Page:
Martinez was stumbling under a cloud of regression for much of the season, with a slash that stood at .258/.320/.444 on June 12, but he has rescued his overall line while carrying the Tiger offense by raining homers for the past month. It all started with three homers in three days from June 13-15, followed by his three-homer explosion in a single game a week later, and all told the right-handed slugger has mashed 14 bombs in his last 20 games to raise his line to a massive .290/.344/.573 on the season. The Tigers need his bat now more than ever with Miguel Cabrera out of commission for the next six weeks or more, and Martinez has responded with four homers in his last five games, including one yardball in each of the last three contests. Opposing pitcher Walker has been shutting down just about everybody recently, so we're about to learn what happens when an unstoppable force collides with an immovable object.
Votto's price feels impossibly low, dropping from the high $4000's to his current level in the mid-$3000's, and the name value attached to that price tag will draw the eye of many fantasy managers only to draw their collective ire when Votto fails to put up points yet again. He is hitting a collective .197/.349/.197 over his last 19 games (18 starts), and as one might have guessed from a simple ISO calculation, he hasn't managed an extra-base hit in that span. The slump has dropped his OPS on the season by 93 points, and unless you're playing in a fantasy league that uses isolated walk rate as a category, Votto is a player to avoid until he gets back on track. The fact that he's playing the dominant Max Scherzer today effectively slams the door on the decision to roster Votto.
There are a couple of knocks against Wong, namely a drop in his rate of steals this season (just eight through 81 games after snagging 20 in 113 contests last year) and an empty batting line over the last seven games (4-for-24 with no extra-base hits). Prior to that mini-slump, however, Wong had nine hits in his previous five games including four doubles, and his most recent struggles have been tied to balls in play as he has struck out just four times in the seven games of struggle. The left-handed batter is at a theoretical advantage against right-handed rookie Dallas Beeler, but Wong's career platoon splits are essentially even (+4 OPS versus LHP).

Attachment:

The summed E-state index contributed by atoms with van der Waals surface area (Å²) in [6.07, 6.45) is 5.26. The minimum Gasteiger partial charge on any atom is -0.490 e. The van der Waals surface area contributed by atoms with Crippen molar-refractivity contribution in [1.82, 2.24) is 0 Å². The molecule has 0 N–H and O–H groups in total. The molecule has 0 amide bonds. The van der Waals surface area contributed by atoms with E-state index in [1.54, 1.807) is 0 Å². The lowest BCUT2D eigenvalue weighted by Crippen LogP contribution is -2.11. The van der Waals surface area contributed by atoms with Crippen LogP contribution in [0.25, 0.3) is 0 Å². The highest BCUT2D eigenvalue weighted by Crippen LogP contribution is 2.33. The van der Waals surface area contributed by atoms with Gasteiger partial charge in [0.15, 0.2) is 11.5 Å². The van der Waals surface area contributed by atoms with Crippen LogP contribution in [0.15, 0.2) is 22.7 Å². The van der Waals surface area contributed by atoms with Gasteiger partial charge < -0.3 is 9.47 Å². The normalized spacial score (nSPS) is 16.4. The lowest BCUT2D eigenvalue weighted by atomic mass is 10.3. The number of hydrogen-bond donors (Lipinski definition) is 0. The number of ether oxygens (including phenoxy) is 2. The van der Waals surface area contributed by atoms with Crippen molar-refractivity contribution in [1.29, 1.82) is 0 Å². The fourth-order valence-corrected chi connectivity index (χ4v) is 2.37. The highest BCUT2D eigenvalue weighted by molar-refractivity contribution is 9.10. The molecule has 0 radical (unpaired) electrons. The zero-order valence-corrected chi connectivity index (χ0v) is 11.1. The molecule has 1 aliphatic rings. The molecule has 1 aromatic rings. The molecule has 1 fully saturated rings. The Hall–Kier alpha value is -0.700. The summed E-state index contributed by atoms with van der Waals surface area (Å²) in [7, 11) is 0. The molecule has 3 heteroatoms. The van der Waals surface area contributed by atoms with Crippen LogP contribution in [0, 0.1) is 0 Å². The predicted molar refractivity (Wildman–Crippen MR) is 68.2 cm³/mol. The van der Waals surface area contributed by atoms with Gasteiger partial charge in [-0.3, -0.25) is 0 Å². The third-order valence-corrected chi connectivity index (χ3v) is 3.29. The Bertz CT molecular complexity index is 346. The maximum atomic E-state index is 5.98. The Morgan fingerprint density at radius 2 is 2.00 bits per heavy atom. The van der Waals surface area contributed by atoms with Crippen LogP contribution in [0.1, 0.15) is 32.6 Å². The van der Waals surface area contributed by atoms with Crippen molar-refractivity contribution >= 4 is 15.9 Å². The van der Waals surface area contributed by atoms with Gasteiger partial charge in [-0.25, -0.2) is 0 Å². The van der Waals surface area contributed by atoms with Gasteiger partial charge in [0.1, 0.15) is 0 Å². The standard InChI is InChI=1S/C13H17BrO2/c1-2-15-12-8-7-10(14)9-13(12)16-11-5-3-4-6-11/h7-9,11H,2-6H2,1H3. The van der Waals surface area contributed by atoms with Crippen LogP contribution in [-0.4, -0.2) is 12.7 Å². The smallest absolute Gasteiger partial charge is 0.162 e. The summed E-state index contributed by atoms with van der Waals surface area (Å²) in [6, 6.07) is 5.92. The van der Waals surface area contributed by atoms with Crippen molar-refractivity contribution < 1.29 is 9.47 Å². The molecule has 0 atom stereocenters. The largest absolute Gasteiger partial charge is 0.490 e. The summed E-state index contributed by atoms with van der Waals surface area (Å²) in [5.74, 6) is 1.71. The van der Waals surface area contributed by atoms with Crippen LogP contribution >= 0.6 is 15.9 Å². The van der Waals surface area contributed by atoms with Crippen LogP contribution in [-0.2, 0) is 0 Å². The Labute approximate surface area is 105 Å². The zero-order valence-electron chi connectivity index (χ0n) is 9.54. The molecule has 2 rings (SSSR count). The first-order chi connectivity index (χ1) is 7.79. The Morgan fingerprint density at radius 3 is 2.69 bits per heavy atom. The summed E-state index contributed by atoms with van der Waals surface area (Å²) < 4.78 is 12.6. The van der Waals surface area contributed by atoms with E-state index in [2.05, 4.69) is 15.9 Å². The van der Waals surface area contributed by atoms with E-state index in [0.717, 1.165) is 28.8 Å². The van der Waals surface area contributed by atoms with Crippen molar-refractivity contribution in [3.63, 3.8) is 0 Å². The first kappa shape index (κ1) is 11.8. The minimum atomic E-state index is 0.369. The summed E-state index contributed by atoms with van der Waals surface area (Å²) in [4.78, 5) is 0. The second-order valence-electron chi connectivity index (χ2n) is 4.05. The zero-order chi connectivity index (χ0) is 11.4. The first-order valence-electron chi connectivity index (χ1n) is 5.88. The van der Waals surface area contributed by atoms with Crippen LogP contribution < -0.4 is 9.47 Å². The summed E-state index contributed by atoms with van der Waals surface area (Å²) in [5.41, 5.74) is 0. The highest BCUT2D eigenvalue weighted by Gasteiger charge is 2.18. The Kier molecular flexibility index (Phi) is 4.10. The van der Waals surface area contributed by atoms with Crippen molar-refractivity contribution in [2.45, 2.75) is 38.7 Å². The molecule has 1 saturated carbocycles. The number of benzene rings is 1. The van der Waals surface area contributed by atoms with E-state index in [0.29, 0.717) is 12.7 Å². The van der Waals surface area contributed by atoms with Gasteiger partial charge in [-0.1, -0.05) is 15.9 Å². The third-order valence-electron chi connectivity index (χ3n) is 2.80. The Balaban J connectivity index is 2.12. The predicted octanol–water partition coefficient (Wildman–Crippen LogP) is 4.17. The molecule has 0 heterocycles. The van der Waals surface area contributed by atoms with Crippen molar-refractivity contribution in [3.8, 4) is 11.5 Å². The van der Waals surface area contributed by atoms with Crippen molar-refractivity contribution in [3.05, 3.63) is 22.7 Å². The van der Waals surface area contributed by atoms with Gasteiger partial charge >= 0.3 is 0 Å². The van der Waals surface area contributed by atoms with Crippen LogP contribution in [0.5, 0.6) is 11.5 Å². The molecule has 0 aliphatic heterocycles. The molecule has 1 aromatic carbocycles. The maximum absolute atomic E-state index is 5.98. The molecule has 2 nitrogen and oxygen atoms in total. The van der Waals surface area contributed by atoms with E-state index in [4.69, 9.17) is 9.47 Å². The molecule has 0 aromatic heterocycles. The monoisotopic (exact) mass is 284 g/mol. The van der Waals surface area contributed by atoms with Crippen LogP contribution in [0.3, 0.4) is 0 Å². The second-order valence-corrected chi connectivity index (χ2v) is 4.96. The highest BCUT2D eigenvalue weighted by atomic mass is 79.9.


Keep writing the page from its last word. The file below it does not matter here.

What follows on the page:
Avoid: Tyson Ross ($9300) vs. Pittsburgh Pirates
As mentioned in the thievery section, Ross could get taken advantage of today against a Pirates club that is fourth in the majors with 62 steals this season, as he has a career-long track record of looking the other way while baserunners take off with reckless abandon. His penchant for the free pass – Ross leads the majors with 53 walks this year – will likely grant several opportunities for Pittsburgh to turn those freebies into doubles, and though Ross has kept the ball in the yard (just three homers allowed in 101.7 innings), he is more likely to get beat by small ball given the enhanced likelihood of runners being in scoring position when hits fall in between the Padre defensemen. Ross represents the bottom of a pricing tier but his salary is the sixth-highest on Draft Kings today, and though steals don't directly hurt his line, the runs that ensure will be costly.